When it comes to space travel, astronauts tend to be the face of the missions. From Buzz Aldrin to Neil Armstrong, these are the men we think of when we visualise the first moon landings. Behind the scenes, the people that calculate the necessary equations to make this possible tend to be forgotten.
One such woman was Katherine Johnson. Johnson who worked for NASA for over three decades making some of the most significant voyages to space feasible. The African American mathematician died yesterday at the age of 101.
Here are five things you may have not known about the pioneering scientist:
- Johnson was a prodigy from a young age
Katherine Johnson had an affinity for numbers at a very young age. In her own words: “I counted everything. I counted the steps to the road, the steps up to church, the number of dishes and silverware I washed … anything that could be counted, I did.”
Her abilities enabled Johnson to start high school at the age of 10 and graduate college by 18.
- Katherine was one of the first African Americans to work for NASA
Johnson was one of three African American students to desegregate West Virginia University’s graduate school after a Supreme Court ruling. Years later, she found a job at the National Advisory Committee for Aeronautics (reformulated later as NASA) who were hiring African American women to work as ‘computers’. This meant performing complex calculations for engineers. As this was during the segregation era, the women had to eat, work and use restrooms in separate facilities.
Later, Johnson was transferred to Langley’s flight research division which was run entirely by white engineers. She often faced racial and gender discrimination due to her being the only African American working there at the time.
- Johnson’s calculations were critical to some of the most significant space voyages
History often omits a key reason why Alan Shepard became the first American in space. It was Katherine Johnson’s trajectory calculations that made the 1961 Project Mercury mission possible. The feat is even more significant considering the United States and Russia were competing to achieve the first space capabilities during that time.
However, her accomplishments do not end there. Johnson helped launch the Apollo 11 flight to the moon in 1969 which is considered to be one of the greatest achievements for humanity, birthing the famous quote: “One small step for man, one giant leap for mankind.”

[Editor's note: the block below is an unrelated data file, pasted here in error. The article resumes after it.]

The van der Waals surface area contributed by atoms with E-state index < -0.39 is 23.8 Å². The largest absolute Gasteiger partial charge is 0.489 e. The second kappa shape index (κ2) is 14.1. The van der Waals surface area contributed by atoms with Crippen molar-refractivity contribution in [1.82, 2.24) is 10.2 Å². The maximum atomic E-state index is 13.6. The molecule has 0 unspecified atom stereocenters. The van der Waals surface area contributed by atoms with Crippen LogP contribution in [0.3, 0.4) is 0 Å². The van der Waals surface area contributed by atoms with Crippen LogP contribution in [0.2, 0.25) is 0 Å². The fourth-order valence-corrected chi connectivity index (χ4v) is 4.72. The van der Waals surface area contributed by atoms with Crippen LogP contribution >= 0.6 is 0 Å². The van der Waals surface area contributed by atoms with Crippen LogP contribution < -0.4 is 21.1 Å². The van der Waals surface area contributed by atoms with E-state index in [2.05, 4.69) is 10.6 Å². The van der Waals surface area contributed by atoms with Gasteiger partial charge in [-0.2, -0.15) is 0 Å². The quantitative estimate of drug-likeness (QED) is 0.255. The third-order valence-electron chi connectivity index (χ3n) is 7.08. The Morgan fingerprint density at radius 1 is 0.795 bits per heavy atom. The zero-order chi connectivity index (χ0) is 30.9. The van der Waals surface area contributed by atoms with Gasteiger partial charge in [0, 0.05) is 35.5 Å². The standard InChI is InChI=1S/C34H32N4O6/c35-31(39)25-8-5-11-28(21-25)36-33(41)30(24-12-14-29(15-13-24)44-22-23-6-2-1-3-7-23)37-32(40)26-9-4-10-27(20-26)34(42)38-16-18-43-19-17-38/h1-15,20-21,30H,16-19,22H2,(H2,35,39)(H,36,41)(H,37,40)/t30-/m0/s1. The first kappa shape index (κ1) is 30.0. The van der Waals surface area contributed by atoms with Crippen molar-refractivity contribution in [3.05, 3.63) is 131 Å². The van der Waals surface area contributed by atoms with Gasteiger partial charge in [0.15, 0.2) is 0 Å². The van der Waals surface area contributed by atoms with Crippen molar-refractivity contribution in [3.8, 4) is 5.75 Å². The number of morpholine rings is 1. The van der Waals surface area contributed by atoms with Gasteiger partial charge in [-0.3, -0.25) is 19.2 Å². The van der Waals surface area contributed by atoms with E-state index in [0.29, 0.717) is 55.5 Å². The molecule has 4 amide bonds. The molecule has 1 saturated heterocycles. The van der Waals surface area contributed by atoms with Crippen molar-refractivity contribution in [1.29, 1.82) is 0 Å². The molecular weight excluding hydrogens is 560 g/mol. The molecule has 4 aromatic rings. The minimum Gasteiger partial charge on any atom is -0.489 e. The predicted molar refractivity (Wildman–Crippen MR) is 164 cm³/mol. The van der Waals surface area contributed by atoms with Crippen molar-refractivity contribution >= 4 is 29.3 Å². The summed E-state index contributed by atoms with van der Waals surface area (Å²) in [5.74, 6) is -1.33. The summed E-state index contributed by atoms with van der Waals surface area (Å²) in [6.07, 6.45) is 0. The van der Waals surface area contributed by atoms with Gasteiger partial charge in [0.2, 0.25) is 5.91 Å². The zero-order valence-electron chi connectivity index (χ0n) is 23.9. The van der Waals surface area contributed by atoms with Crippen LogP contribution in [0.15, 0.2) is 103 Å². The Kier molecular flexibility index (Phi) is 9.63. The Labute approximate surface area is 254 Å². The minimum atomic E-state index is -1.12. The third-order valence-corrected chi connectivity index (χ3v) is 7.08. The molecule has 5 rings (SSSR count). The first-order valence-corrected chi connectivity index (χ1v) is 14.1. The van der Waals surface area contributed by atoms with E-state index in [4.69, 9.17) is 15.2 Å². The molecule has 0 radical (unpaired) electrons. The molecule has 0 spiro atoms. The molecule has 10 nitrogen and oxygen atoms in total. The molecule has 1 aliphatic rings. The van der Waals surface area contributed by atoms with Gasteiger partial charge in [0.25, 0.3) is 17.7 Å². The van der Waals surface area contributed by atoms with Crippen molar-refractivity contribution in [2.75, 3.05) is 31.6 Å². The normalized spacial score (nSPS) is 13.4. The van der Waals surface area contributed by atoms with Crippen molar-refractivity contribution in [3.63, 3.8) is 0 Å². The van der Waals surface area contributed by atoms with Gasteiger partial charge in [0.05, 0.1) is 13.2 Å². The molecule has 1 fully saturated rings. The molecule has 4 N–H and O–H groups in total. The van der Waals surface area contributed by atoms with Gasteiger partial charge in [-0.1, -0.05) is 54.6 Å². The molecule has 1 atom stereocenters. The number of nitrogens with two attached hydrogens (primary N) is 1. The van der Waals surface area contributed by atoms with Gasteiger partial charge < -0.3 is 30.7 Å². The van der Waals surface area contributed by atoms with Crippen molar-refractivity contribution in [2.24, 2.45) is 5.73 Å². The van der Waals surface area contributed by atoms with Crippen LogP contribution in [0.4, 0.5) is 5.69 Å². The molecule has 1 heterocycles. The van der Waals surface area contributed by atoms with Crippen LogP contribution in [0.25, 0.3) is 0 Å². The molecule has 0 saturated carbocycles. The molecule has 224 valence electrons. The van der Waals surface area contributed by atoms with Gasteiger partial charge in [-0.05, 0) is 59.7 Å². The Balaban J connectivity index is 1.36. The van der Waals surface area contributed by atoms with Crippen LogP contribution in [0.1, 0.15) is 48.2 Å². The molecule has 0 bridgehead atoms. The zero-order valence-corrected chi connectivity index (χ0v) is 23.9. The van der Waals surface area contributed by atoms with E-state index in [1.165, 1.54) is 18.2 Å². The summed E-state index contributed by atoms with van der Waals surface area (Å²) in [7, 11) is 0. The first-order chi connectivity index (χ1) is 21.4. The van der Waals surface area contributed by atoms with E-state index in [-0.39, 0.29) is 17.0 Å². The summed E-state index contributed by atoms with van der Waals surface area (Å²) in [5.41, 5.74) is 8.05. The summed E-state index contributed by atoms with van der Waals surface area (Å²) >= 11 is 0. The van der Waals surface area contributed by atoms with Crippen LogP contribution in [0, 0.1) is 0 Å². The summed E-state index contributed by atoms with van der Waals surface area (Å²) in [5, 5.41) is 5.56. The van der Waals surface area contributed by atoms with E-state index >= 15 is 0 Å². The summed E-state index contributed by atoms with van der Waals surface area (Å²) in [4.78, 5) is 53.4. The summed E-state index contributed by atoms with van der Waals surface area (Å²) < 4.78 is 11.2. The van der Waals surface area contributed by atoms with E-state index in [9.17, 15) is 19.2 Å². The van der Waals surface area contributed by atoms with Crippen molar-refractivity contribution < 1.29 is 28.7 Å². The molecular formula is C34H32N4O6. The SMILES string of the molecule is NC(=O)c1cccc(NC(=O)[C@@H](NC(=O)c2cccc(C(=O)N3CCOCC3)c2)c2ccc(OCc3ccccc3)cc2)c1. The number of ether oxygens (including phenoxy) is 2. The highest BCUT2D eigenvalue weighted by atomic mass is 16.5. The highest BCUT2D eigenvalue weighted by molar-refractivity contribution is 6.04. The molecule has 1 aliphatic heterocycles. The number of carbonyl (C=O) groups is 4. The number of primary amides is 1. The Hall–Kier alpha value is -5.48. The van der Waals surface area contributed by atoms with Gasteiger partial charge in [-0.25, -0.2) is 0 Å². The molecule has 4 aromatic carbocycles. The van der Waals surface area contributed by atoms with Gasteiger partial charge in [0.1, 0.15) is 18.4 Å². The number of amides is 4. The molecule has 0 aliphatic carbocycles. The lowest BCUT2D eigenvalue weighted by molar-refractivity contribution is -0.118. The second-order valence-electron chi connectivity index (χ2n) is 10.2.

Her work was so important that when NASA first adopted electronic computers before astronaut’s John Glenn’s orbit around the earth, he called on Johnson to confirm the numbers, refusing to fly before she did.
- Her legacy was immortalised in the 2016 film Hidden Figures
While Johnson may not have received the recognition she deserved at the time, the 2016 film Hidden Figures rectified that to some degree. The Oscar-nominated film, based on the book by Margot Lee Shetterly, received critical acclaim and countless nominations and accolades. For many, this was the first time learning about Katherine Johnson and her far-reaching impact on space travel. Taraji P. Henson played the role of Johnson while Janelle Monae and Octavia Spencer played real-life colleagues Dorothy Vaughan and Mary Jackson.
Katherine Johnson even attended the 89th Academy Awards alongside Henson where she received a standing ovation.
- She received the Presidential Medal of Freedom
In 2015, Katherine Johnson received the Presidential Medal of Freedom from former President Barack Obama. During the ceremony, he said: “In her 33 years at NASA, Katherine was a pioneer who broke the barriers of race and gender, showing generations of young people that everyone can excel in math and science, and reach for the stars.” Four years later in 2019 she was awarded the Congressional Gold Medal in 2019.
While history certainly attempted to overlook Katherine Johnson’s immense influence on space travel, the scientist will now be remembered by a generation of younger people who will undoubtedly pass on the legendary story of the Black woman who helped mankind get to the moon.
Photo Credit: The Guardian
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